Indonesia’s Aviation Safety Has Improved, But A Lot Remains
November 3, 2021
The Sriwijaya Airlines Flight 182 tragedy serves as a warning to aviation safety regulators worldwide. The Boeing 737-500 crashed into the ocean just four minutes after it took off from Jakarta on January 9th, in heavy rain. All 62 passengers and crew were killed. The cause of the crash is still unknown.
Naturally, the tragedy raised concerns about Indonesia’s safety standards in air travel. The nation has made great strides to improve their safety standards over the past decade. There is still much to be done. Regulators will need to be vigilant about aviation safety as commercial aviation recovers after its COVID stall.
The Indonesian commercial civil aviation sector has seen explosive growth over the past 20 years, with passengers rising from 10 million in 2000 up to 115 millions in 2018.
This is due to Indonesia’s geography and population. With more than 270million people living on five main islands and approximately 6,000 smaller ones, it is the fourth most populous country in the world, after China, India and the United States.
Air travel is the most convenient way to travel. It has become more affordable thanks to both competition (the government opened domestic airlines to competition in 1990s) as well rising incomes (with the GDP per capita increasing by a whopping 22% since 2000).
According to the International Air Transport Association (IATA), Indonesia’s commercial passenger air market will be fourth in the world by 2039.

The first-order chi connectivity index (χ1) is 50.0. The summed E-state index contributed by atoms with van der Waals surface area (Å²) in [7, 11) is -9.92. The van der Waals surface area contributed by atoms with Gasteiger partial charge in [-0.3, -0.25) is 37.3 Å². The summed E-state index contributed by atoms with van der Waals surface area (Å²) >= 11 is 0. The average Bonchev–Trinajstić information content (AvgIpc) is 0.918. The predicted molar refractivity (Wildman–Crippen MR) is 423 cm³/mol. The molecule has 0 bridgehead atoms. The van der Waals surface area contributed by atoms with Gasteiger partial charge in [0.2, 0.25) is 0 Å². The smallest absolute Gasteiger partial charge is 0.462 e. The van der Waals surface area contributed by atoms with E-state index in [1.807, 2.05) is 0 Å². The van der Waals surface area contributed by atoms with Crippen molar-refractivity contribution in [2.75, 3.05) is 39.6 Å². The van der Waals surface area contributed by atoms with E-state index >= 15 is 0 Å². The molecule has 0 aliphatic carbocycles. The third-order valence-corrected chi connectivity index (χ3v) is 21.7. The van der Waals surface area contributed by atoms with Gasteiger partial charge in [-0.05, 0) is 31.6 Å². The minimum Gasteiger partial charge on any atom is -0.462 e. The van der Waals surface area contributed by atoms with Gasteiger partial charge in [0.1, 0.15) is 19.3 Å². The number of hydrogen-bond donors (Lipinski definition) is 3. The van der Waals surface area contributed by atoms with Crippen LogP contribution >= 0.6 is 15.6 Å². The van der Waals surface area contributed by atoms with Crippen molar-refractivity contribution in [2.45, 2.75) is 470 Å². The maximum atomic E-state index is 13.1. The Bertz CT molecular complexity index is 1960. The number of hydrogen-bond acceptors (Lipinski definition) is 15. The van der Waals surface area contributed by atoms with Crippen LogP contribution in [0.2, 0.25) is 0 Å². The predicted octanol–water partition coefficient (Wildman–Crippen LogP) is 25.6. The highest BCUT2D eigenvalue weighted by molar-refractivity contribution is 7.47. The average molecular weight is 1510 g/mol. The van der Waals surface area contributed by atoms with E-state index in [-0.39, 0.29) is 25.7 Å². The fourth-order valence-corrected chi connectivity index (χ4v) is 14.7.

Safety At The Cost Of?
In Indonesia, the explosive growth of air travel was initially at the cost of safety. There were several serious incidents and major disasters in the 2000s.
These include Mandala Airlines Flight 91 which crashed into a neighborhood in Medan in September 2005, killing 149 people. Garuda Indonesia Flight 200 also crashed in Yogyakarta in March 2007, killing 20 passengers and one crew member.
The European Union responded by banning all Indonesian airlines from its airspace on July 2007. This ban was lifted partially in June 2018.
Safety Has Improved
The Aviation Safety Network data shows improvements in Indonesia’s aviation safety record. Between 2000 and 2009, Indonesia had 27 fatal aviation accidents. There were 18 fatal aviation incidents in Indonesia between 2000 and 2009. Significant progress has been made in implementing International Civil Aviation Organization standards.
According to the International Aviation Safety Assessment Program of the US Federal Aviation Administration, Indonesia is a Category 1 nation. This means that Indonesia’s aviation sector meets ICAO standards and permits Indonesian airlines to fly to the US.
However, there is still much to done in order to raise Indonesia’s aviation safety to the level of other OECD countries. For example, Japan has only had five fatalities in aviation since 2000.
The US is the largest aviation market in the world, and the most recent crash that resulted in similar deaths to Sriwijaya Air Flight 182 occurred in February 2009. Colgan Air Flight 3407 was a turboprop plane flying between Newark (New Jersey) and Buffalo (New York), shortly before arriving. It killed all 49 passengers on board as well as one person on the ground.
Global Safety In Aviation
The safety record of commercial passenger airline regulation is something that can be proudly proclaim worldwide. According to aviation experts, 2017 was the most secure year in commercial aviation history. There were only 79 deaths from incidents involving commercial flights in 2017, which is impressive considering that airlines carried almost 4 billion passengers. All metrics show that flying in the 21st Century is safer than the 20th century.
However, regional disparities persist. An IATA analysis found that Africa and the Commonwealth of Independent States, Russia and eight other ex-Soviet countries, have significantly worse safety records than other regions. The global average is roughly the same for the Asia Pacific region (which includes Indonesia).